Quilt dated 1897 in an embroidery thread that faded to pale gray.

What to Do With Your Stack of Stars?
Sash them with Flying Geese

Quilt from the 1880s, attributed to Mechanics Falls, Maine,
by dealers Woodard & Greenstein.

The stars are 3 inches!

Stars and geese are pieced of several late-19th- century print styles including cretonnes, bronzey browns and red robe prints, which we will be discussing in the following weeks.
If one were making this quilt with our 6" stars each of those geese in the sash would finish to 1-1/2" x 3".  The cornerstones would be cut 3-1/2"

Rhubarb Crisp by Jo Morton
Jo Morton drew a pattern for an excellent copy (fewer stars, however)

Maureen at Pursuit of Quilts brightened up Jo's pattern
by using madder oranges for those cornerstones
She planned to use one of my red paisleys on the reverse.

Apparently, I've enticed Mareen into making more star blocks
(That is a good thing.)

One More Thing About Fading & Bleeding Cottons

Fading dyes created a whole new market for home dyes.

1922 ad for Diamond Dyes,
"Any woman can dye or tint her old worn, faded things new."

Notice the green and reds on her line.

It wasn't only washing that faded the colors. Light was an enemy. And some of those unstable solids just faded away with time, closed up in the blanket chest.

Early red artificial dyes also bled (they still do). 
The binding on this quilt is bleeding into the blocks.
The green leaves in the corners have faded.

Women's magazines were full of helpful hints as to how to launder the new cottons:
"Wonders Can be Accomplished With Starch and Gasoline"
Mostly bad advice.
Do not try this at home.

More on faded greens here:


Mary said...

I think I have a Green that has already been faded to use this week. Thanks for all the fabric education! I'm having SEW MUCH FUN making these Stars.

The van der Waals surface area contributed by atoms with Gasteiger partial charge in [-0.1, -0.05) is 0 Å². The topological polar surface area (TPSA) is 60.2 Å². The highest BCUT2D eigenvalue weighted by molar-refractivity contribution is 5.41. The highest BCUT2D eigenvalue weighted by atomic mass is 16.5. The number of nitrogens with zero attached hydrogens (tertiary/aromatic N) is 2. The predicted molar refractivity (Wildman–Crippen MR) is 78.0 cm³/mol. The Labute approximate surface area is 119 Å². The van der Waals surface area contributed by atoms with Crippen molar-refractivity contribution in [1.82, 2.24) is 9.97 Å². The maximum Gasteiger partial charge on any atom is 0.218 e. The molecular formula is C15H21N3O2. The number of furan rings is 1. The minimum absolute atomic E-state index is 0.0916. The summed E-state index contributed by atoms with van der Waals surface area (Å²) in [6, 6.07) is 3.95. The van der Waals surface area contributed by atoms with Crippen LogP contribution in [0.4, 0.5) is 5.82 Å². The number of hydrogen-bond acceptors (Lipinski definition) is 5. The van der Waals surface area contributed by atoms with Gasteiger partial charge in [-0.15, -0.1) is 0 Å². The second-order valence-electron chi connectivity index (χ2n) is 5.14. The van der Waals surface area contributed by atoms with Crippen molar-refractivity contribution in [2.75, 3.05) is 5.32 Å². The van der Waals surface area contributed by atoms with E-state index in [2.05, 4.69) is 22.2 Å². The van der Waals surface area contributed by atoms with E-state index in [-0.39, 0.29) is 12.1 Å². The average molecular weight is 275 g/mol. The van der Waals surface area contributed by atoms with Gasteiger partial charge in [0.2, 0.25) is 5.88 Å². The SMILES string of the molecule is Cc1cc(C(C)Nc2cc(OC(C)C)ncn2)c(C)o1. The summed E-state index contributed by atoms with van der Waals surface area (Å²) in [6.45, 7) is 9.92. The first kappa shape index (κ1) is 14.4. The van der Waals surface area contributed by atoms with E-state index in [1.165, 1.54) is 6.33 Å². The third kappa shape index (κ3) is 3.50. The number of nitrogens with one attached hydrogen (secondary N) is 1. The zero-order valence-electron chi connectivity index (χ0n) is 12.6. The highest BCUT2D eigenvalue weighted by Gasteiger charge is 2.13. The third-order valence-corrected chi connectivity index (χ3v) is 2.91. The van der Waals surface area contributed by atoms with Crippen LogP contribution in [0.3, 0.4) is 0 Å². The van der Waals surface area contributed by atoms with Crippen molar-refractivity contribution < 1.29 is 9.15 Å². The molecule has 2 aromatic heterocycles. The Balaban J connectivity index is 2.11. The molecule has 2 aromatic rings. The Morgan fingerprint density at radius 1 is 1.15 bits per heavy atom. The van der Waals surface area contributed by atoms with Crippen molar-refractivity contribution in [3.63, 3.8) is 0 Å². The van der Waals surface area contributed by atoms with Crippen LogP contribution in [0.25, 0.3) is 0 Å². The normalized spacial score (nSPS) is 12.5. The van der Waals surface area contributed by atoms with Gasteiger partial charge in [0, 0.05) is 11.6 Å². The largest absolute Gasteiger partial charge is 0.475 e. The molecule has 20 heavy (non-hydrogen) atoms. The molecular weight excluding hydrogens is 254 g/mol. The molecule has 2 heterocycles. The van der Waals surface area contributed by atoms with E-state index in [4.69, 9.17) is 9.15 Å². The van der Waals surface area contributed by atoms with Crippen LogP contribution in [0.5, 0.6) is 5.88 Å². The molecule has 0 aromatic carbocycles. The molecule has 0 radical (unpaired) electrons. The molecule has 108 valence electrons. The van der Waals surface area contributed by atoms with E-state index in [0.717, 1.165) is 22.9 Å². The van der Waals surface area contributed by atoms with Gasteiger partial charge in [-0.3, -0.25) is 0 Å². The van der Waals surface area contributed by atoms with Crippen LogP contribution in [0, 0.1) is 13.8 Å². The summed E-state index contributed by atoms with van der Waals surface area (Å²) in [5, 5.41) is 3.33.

Unknown said...

We are so fortunate today to have all of the dyes we have. Just to think of what the average housewife/quilters took on just when they did the wash!

Thanks Barbara, as always you blogs are so chuckful of interesting information, I could sit for hours re-reading them.

I do have one question. We all seem to have to have our irons hot and ready as we piece blocks. Realizing what having a hot iron in the Civil War era entailed, did they actually press every seam?

Smiles, JulieinTN

Barbara Brackman said...

I doubt it. A lot of people today don't press till done with the block.

Unknown said...

Thank you Barbara. Seeing those antique quilts and thinking of them being made... I just wondered.
Smiles, JulieinTN

Anonymous said...

New fabric colors to search out - fun! Thanks for this explanation of the fading, and examples of the colors.

Anonymous said...

How much did the minerals in people's well water affect how the dyes changed? Hard vs. soft, etc.?

Truth in advertising isn't that old, is it? I remember a school dress that was "washable". The fabric was but the trim shrank and bled. I remember women would remove the buttons from a dress before washing and then fasten them back with special safety pins.

Thanks for all you do,

Lu Anne in Texas